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A tale of two traumas
Brendan Geary

together valued aspects of earlier stages, while being open to truth in other traditions and worldviews. Their faith is suffused with compassion, and they hold structures and symbols more lightly. The same is true of people who move beyond traumatic events. They integrate what remains of value from the past in the light of the traumatic event(s). This can lead to Fowler’s sixth stage, where, to quote Julian of Norwich, ‘All shall be well, and all manner of thing shall be well’. Such ‘Universalizing’ faith is reached by few individuals, but remains the goal to be aimed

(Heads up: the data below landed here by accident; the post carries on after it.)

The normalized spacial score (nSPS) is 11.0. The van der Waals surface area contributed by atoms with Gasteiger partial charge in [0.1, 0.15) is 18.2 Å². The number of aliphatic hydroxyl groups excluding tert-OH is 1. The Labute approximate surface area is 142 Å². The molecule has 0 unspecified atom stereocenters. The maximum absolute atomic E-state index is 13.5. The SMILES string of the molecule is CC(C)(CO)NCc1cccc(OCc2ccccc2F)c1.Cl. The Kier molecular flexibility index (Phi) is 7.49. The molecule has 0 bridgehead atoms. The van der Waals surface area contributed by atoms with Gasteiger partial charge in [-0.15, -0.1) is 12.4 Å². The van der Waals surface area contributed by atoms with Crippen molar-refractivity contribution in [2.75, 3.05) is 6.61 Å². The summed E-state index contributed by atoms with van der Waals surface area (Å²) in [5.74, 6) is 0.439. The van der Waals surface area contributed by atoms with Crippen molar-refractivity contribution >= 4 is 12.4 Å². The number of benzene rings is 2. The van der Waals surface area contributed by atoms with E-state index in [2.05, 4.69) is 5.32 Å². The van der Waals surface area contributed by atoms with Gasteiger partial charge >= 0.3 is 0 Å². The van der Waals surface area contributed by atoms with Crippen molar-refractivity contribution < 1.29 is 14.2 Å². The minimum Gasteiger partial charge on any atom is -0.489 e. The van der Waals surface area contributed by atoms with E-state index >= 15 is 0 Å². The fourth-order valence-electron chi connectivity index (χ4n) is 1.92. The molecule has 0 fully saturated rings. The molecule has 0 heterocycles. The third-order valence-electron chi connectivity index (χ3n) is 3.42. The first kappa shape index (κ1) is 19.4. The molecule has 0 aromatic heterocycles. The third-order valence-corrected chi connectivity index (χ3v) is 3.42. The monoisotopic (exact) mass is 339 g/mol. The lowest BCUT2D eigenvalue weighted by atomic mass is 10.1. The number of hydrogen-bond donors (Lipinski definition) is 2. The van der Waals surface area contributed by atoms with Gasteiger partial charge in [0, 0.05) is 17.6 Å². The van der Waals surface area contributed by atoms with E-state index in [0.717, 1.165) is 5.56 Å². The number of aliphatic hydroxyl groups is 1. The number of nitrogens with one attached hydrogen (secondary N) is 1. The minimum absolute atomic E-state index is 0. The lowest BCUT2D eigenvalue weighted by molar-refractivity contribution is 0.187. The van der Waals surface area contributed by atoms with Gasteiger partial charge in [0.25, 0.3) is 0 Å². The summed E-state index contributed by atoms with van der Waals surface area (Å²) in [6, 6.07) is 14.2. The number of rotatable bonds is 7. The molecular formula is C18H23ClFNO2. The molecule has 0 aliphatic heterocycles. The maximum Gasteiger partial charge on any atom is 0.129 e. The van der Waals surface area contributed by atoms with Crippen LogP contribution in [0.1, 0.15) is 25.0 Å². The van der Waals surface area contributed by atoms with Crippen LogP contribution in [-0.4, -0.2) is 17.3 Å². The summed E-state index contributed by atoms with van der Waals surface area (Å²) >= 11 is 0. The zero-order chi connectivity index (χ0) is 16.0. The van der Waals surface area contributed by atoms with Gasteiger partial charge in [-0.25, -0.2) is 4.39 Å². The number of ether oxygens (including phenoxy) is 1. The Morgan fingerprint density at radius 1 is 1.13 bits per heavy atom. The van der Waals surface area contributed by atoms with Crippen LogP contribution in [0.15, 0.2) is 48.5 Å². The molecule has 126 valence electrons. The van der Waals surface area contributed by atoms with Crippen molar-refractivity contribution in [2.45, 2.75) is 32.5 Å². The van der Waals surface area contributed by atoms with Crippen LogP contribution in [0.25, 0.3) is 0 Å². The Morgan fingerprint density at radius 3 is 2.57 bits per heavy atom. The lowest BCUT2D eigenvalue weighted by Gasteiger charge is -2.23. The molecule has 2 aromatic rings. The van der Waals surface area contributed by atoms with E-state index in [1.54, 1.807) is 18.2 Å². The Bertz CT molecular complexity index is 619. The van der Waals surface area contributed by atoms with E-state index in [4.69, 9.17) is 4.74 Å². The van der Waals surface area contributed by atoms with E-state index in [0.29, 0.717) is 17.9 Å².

in From prosperity to austerity
Thomas Docherty

inspired by the ghost of Leavis. Such demands are surely determined by a tacit claim that the University stands too aloof from the everyday lives of people in our society, too apart from ‘informed general intelligence’ and ‘humane culture’. At the same time, however, we are also obsessed with ideas of ‘efficiency’ 17 Ibid., 27, 28. The original of this phrase is to be found in Julian of Norwich, Shewings, ed. Georgia Ronan Crampton (Medieval Institute Publications, Western Michigan University, Kalamazoo, 1994), 72: ‘Synne is behovabil, but al shal be wel, and al

in The new treason of the intellectuals